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Flash droughts and their impacts -using newspaper articles to assess the perceived consequences of rapidly emerging droughts
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  • Pedro Alencar,
  • Jan Sodoge,
  • Eva N Paton,
  • Mariana M De Brito
Pedro Alencar

Corresponding Author:[email protected]

Author Profile
Jan Sodoge
Department of Urban and Environmental Sociology, Helmholtz Centre for Environmental Research
Eva N Paton
Institut of Ecology, Technical University Berlin
Mariana M De Brito
Department of Urban and Environmental Sociology, Helmholtz Centre for Environmental Research

Abstract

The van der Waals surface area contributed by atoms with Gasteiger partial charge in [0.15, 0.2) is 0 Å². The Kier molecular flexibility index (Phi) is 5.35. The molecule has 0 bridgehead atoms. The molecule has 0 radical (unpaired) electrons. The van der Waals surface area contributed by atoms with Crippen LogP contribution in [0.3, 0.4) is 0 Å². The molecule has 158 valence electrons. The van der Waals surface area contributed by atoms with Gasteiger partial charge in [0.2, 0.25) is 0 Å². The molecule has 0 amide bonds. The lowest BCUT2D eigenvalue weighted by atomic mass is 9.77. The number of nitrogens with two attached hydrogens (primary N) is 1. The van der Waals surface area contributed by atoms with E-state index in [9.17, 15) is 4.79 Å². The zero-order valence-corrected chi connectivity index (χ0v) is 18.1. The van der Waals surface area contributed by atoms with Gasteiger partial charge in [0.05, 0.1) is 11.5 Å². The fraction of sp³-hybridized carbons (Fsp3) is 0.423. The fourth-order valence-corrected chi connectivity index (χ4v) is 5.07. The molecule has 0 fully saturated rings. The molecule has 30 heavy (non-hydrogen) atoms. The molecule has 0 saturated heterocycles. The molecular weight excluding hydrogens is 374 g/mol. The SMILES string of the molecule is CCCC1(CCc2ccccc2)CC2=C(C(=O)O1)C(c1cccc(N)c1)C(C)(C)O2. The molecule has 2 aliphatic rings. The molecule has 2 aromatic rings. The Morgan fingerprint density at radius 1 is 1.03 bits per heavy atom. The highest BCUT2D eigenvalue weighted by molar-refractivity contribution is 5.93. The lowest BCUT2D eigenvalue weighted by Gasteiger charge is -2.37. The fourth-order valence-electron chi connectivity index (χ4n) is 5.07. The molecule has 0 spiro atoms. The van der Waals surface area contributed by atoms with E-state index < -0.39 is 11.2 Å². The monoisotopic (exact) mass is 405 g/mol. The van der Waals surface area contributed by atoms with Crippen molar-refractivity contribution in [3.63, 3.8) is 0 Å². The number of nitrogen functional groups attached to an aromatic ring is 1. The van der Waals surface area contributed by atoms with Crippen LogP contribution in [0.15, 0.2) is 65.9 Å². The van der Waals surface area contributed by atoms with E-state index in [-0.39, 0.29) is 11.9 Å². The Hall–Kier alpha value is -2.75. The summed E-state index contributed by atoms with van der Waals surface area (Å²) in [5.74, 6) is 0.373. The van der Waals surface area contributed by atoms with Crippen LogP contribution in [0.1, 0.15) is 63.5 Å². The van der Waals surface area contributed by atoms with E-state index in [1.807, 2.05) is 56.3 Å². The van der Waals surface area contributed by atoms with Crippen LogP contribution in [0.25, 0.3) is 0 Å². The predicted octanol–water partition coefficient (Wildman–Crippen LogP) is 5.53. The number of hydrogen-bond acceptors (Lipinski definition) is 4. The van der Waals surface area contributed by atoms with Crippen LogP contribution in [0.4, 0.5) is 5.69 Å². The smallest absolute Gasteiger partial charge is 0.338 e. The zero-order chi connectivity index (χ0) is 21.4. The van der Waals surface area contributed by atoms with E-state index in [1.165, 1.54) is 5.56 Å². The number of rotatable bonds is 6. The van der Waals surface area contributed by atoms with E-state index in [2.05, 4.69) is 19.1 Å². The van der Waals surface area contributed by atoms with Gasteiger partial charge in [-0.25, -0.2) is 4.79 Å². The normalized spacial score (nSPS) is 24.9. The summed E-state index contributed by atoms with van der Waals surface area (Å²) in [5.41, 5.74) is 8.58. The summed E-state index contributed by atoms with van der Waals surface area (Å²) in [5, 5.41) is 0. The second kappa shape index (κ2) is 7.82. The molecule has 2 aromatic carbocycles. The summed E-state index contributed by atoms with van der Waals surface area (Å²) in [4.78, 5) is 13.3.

Flash droughts (FDs) have attracted increasing attention in the past decade. They are characterized by a rapid depletion of soil moisture resulting from interactions between the soil and atmospheric conditions. To date, there is a lack of consistent FD definitions and an understanding of their socioeconomic impacts. Here, we explore the relationship between biophysical FD conditions and the perceived impacts of FDs in Germany between 2000 and 2022. We measured perceived impacts by analyzing consequences reported in newspaper articles (2000-2022) and online search behavior using Google trends data (2004-2022). To characterize the physical process, we considered root zone soil moisture data. Our results show that FDs are becoming increasingly frequent in Germany, occurring once every two years on average. Despite the lack of knowledge from the general public regarding the phenomenon of FDs, the peaks of interest in drought impacts correspond to the physical occurrence of FDs across the country. We identified an average time gap of four weeks between FD onset and the reporting of perceived impacts. This gap is longer than the average duration of FDs' onset. Consequently, our findings highlight that consistent monitoring of FD conditions and drivers is necessary to guarantee effective preparedness. As impact perception is too slow to allow the adoption of mitigation measures, FDs require new schemes for response measures compared with slowly emerging (conventional) drought events. The novel method also allows the consistent and impact-based validation of flash drought identification methods.